Why Oil Prices Will Keep Moving Up From Here
Email

Why Oil Prices Will Keep Moving Up From Here

by | published May 18th, 2018

For a sixth straight week, oil has continued to lead the energy sector higher.

And for a good reason.

The combination of market dynamics and geopolitics have not only pushed both WTI (West Texas Intermediate) and Brent sharply higher, they’ve also instilled a bullish price mentality  Wall Street going forward.

As it stands, WTI is now above $71 a barrel, while Brent hit $80 yesterday – breaching an important psychological threshold.

Now, here in Oil & Energy Investor, we’ve spent the past few weeks discussing the factors pushing crude to these multi-year highs.

However, today I want to circle back around to something I call the “oil balance,” and the toll it’s playing in the current oil price environment.

Let’s jump right in…

[Warning] A human error could have short-changed you $23,44 – Social Security

Supply vs. Demand

When we speak of an “oil balance,” I’m referring to a balance between supply and demand, which always assumes the availability of excess volume.

Oil requires available volume beyond what the market needs at any time to narrow the pricing range. Of course, too much excess volume will prompt prices lower, while the opposite will drive prices higher.

That ‘balance” is rapidly emerging and, in some regions, may have already arrived.

With supply meeting rising global demand (providing a necessary available surplus in the process, thereby offsetting any drive to a supply-led bout of instability), some “play” for additional volume has emerged.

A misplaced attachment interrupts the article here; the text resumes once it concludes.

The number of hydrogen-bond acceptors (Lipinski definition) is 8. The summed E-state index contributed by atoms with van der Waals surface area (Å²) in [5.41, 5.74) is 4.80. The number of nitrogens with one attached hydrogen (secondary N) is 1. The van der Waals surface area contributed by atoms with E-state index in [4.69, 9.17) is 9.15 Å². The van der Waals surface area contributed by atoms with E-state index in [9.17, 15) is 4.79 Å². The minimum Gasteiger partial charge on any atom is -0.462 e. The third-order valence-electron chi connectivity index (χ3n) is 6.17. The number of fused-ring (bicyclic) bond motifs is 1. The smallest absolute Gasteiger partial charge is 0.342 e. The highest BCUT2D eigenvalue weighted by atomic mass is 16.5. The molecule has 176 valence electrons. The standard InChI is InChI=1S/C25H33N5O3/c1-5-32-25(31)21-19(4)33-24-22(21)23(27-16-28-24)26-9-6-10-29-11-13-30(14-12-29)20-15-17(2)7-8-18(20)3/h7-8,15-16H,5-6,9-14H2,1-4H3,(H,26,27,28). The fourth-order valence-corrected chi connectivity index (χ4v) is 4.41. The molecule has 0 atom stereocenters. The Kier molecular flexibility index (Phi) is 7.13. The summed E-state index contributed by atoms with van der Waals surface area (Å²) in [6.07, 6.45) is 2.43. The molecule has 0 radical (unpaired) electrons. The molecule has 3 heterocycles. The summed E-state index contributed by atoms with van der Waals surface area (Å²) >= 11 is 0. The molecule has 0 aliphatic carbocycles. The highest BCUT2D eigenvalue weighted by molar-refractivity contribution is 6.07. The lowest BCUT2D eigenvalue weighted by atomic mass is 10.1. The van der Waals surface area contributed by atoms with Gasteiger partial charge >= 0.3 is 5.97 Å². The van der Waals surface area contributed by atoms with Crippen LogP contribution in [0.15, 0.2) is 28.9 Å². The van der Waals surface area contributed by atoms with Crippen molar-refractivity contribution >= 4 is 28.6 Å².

While OPEC continues to toe the mark with production caps in its agreement with Russia, expanding production declines in Venezuela, Nigeria, Libya, along with languishing extraction rates in Mexico and Kazakhstan exist, they will allow space for selective U.S. production increases without a corresponding downward pressure on prices.

The restraint is so noticeable that, this morning, Saudi Arabia pledged to add additional exports to meet increasing demand, following a complaint from India about sufficient supply at an adequate price.

The Indian situation will be aggravated by the resumption of U.S. sanctions against Iran. Indian refineries are largely designed to use heavier Iranian grade crude.

However, it is at this point that a TV talking head would usually throw the American “monkey wrench” into the conversation….

A Crude Deadlock

The large amount of excess U.S. shale and tight oil extractable volume has long been thought to stymie any contraction in global prices.

And, for most of the slow recovery throughout 2016 and 2017, that appeared to be the case.

But matters have now changed.

Put simply; we are in a market environment that allows additional U.S. production without the expected push down in prices.

There are three overriding reasons for this.

First, as I have already said above, some significant international shortfalls in production are providing a space for additional volume while prices remain intact.

If anything, several of those factors – especially Venezuela’s situation – are becoming more acute.

Yet the remaining two factors are U.S.-based in nature, and have the greatest impact.

[Trending] This device “will change the world on a scale hardly seen in human history.”

America’s Energy Dominance

Despite the worldwide production picture, rapid rises in U.S. volume will not take place for domestic reasons.